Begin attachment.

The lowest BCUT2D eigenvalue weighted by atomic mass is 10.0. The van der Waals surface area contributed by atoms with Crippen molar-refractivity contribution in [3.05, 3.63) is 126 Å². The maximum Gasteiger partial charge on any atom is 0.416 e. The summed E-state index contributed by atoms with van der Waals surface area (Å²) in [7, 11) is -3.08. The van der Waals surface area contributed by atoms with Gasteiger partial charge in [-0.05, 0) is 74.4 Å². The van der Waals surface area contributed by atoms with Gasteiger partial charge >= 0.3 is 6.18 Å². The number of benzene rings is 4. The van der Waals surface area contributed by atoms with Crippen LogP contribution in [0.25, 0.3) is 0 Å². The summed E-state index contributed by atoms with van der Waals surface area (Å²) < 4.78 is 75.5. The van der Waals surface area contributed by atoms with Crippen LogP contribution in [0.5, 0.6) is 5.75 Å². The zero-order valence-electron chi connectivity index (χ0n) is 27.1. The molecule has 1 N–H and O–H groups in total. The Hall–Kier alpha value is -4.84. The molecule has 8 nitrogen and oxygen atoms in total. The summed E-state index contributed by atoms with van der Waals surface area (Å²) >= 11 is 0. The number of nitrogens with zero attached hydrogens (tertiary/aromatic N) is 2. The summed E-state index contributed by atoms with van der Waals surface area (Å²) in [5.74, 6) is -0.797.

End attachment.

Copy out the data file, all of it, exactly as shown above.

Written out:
The lowest BCUT2D eigenvalue weighted by atomic mass is 10.0. The van der Waals surface area contributed by atoms with Crippen molar-refractivity contribution in [3.05, 3.63) is 126 Å². The maximum Gasteiger partial charge on any atom is 0.416 e. The summed E-state index contributed by atoms with van der Waals surface area (Å²) in [7, 11) is -3.08. The van der Waals surface area contributed by atoms with Gasteiger partial charge in [-0.05, 0) is 74.4 Å². The van der Waals surface area contributed by atoms with Gasteiger partial charge >= 0.3 is 6.18 Å². The number of benzene rings is 4. The van der Waals surface area contributed by atoms with Crippen LogP contribution in [0.25, 0.3) is 0 Å². The summed E-state index contributed by atoms with van der Waals surface area (Å²) < 4.78 is 75.5. The van der Waals surface area contributed by atoms with Crippen LogP contribution in [0.5, 0.6) is 5.75 Å². The zero-order valence-electron chi connectivity index (χ0n) is 27.1. The molecule has 1 N–H and O–H groups in total. The Hall–Kier alpha value is -4.84. The molecule has 8 nitrogen and oxygen atoms in total. The summed E-state index contributed by atoms with van der Waals surface area (Å²) >= 11 is 0. The number of nitrogens with zero attached hydrogens (tertiary/aromatic N) is 2. The summed E-state index contributed by atoms with van der Waals surface area (Å²) in [5.74, 6) is -0.797.